Council Tax Advice
- Council Tax is a tax on residential accommodation
- Full-time students don’t pay Council Tax, but must prove exemption to their local council
- Part-time students should contact their local council to discuss Council Tax exemption or reduction
Information on this page is for guidance only and is not a definitive interpretation of the law.
What is Council Tax?
Council Tax is a tax on residential accommodation, i.e. ‘dwellings’ – places where people live.
Local authorities use Council Tax to pay for services, such as waste collection and fire and police services. Council Tax rates are based on the value of the property and the number of people over 18 who live there.
If a house has been converted into self-contained flats then usually each flat is classed as a single dwelling and attracts its own, separate Council Tax bill.
If a property contains rooms occupied as individual tenancies, but with some shared facilities (such as bathrooms and kitchens), then the whole house is usually classed as a single dwelling in multiple occupation and attracts one single Council Tax bill.
Do full-time students pay Council Tax?
If all the adults in a property are full-time students as defined by the Council Tax regulations, it is likely that they will be disregarded for a Council Tax assessment, the property will be exempt and no Council Tax will be payable. All students who believe they are exempt must obtain a Council Tax exemption certificate and submit it to the satisfaction of the local council.
Where a property is occupied by a mixture of full-time students, part-time and non-students, the property is NOT automatically exempt.
No Council Tax is normally payable in:
- University halls of residence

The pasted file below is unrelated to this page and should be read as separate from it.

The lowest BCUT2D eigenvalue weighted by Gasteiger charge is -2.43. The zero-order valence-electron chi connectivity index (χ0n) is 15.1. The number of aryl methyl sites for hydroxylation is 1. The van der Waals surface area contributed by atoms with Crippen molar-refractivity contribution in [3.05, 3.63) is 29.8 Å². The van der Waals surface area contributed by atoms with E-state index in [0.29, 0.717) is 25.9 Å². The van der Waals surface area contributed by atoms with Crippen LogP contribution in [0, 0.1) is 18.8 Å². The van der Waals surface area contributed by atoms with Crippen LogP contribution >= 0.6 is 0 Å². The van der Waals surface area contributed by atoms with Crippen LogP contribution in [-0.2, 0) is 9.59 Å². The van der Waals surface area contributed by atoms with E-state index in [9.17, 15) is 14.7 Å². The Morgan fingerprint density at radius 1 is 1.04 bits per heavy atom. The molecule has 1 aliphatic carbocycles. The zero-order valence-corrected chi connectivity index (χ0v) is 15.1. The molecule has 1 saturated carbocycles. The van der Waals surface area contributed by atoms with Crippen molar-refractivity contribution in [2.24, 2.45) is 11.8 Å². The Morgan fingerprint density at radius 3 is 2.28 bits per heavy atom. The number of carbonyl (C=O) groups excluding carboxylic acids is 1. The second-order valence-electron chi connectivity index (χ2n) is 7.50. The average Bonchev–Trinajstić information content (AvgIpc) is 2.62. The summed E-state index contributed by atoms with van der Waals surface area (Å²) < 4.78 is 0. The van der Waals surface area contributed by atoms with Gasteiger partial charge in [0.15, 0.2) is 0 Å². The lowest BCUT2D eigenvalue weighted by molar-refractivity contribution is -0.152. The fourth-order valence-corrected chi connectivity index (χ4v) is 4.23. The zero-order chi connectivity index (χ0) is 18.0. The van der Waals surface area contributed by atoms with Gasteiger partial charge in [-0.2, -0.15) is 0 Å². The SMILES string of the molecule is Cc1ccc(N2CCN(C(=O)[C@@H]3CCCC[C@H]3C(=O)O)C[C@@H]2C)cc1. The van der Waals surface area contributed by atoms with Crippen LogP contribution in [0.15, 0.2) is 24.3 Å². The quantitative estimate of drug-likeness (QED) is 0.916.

- A shared house or flat where all residents are full-time students and each pays rent separately
- If you live in a bedsit or rent a room from a landlord, the landlord is normally responsible for payment of Council Tax (check this in advance with your landlord).
Are part-time students exempt from Council Tax?
The assessment rules regarding exemption for students who are not enrolled as full-time students are complex. Students enrolled part-time are advised to contact their local council to discuss their personal circumstances if they think they may be exempt from Council Tax.
If you are not exempt from Council Tax, you may be entitled to a Council Tax Reduction or a discount, depending on your situation, and depending on the criteria used by your local authority. Please contact your local authority for further information.
What if I live with non-students?
If you share a house with people who are liable for Council Tax and you are exempt, you should not be liable for Council Tax but your housemates will be. Exempt students are not jointly and severally liable for Council Tax as they may be for other bills. This does not apply however if you have a ‘higher’ interest in the property, e.g. you are the owner. All students who believe they are exempt must obtain a Council Tax exemption certificate and submit it to the satisfaction of the local council.
What if I live with a spouse and/or dependants?
Non-student partners/spouses and/or dependants of students may be eligible for Council Tax benefit or discounts. Please check with your council for more information.
I am a PhD student ‘writing up’ my thesis
Students who are ‘writing up’ may be liable for Council Tax if they do not satisfactorily meet the Council Tax definition of a full-time student. Such students should discuss their personal circumstances with their local council.
What should I do if I have a query about Council Tax?
You should first contact your local council and discuss your personal circumstances with them.
The Student Money Advice Team can also offer advice.
Council Tax exemption certificates
Please see the Council Tax Letters page to find out how to request a Council Tax Exemption Certificate.
What to do if you are sent a Council Tax bill
It is imperative that if you are sent a Council Tax bill you do not ignore it even if you are exempt. Council Tax legislation provides the local authority with extensive powers to enforce payment and a court order maybe levied against you for non-payment.
You will need to contact the relevant authority (details on the bill) to ensure that the Council Tax department has applied the student exemptions for the correct dates and that all occupants in shared accommodation have provided student exemption certificates.
What happens when I finish my course?
Council Tax exemption ends when you complete your course, so it is important to check your course and term dates.
Former students who are liable to pay Council Tax may be able to claim Council Tax benefit dependent on individual circumstances. Please contact your local authority for further information.